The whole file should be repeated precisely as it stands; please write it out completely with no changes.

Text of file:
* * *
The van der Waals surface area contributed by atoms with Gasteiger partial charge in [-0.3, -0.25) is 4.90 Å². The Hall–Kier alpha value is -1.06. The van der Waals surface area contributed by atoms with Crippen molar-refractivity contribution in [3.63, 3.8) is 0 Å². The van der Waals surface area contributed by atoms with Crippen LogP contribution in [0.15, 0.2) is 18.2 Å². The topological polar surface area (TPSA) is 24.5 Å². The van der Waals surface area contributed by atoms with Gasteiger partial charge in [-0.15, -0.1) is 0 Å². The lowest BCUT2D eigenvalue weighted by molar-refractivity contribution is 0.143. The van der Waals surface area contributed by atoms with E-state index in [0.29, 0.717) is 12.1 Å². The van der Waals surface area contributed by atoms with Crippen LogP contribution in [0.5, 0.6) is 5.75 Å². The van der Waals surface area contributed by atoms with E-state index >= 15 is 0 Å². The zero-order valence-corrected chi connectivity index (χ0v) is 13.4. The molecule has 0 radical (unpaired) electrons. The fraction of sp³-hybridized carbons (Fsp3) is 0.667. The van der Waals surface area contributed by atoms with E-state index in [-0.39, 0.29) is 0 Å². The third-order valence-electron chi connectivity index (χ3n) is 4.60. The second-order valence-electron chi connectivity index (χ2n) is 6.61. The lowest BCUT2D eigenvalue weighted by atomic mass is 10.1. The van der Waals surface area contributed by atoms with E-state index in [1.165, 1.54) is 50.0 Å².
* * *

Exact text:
The van der Waals surface area contributed by atoms with Gasteiger partial charge in [-0.3, -0.25) is 4.90 Å². The Hall–Kier alpha value is -1.06. The van der Waals surface area contributed by atoms with Crippen molar-refractivity contribution in [3.63, 3.8) is 0 Å². The van der Waals surface area contributed by atoms with Crippen LogP contribution in [0.15, 0.2) is 18.2 Å². The topological polar surface area (TPSA) is 24.5 Å². The van der Waals surface area contributed by atoms with Gasteiger partial charge in [-0.15, -0.1) is 0 Å². The lowest BCUT2D eigenvalue weighted by molar-refractivity contribution is 0.143. The van der Waals surface area contributed by atoms with E-state index in [0.29, 0.717) is 12.1 Å². The van der Waals surface area contributed by atoms with Crippen LogP contribution in [0.5, 0.6) is 5.75 Å². The van der Waals surface area contributed by atoms with E-state index >= 15 is 0 Å². The zero-order valence-corrected chi connectivity index (χ0v) is 13.4. The molecule has 0 radical (unpaired) electrons. The fraction of sp³-hybridized carbons (Fsp3) is 0.667. The van der Waals surface area contributed by atoms with E-state index in [-0.39, 0.29) is 0 Å². The third-order valence-electron chi connectivity index (χ3n) is 4.60. The second-order valence-electron chi connectivity index (χ2n) is 6.61. The lowest BCUT2D eigenvalue weighted by atomic mass is 10.1. The van der Waals surface area contributed by atoms with E-state index in [1.165, 1.54) is 50.0 Å².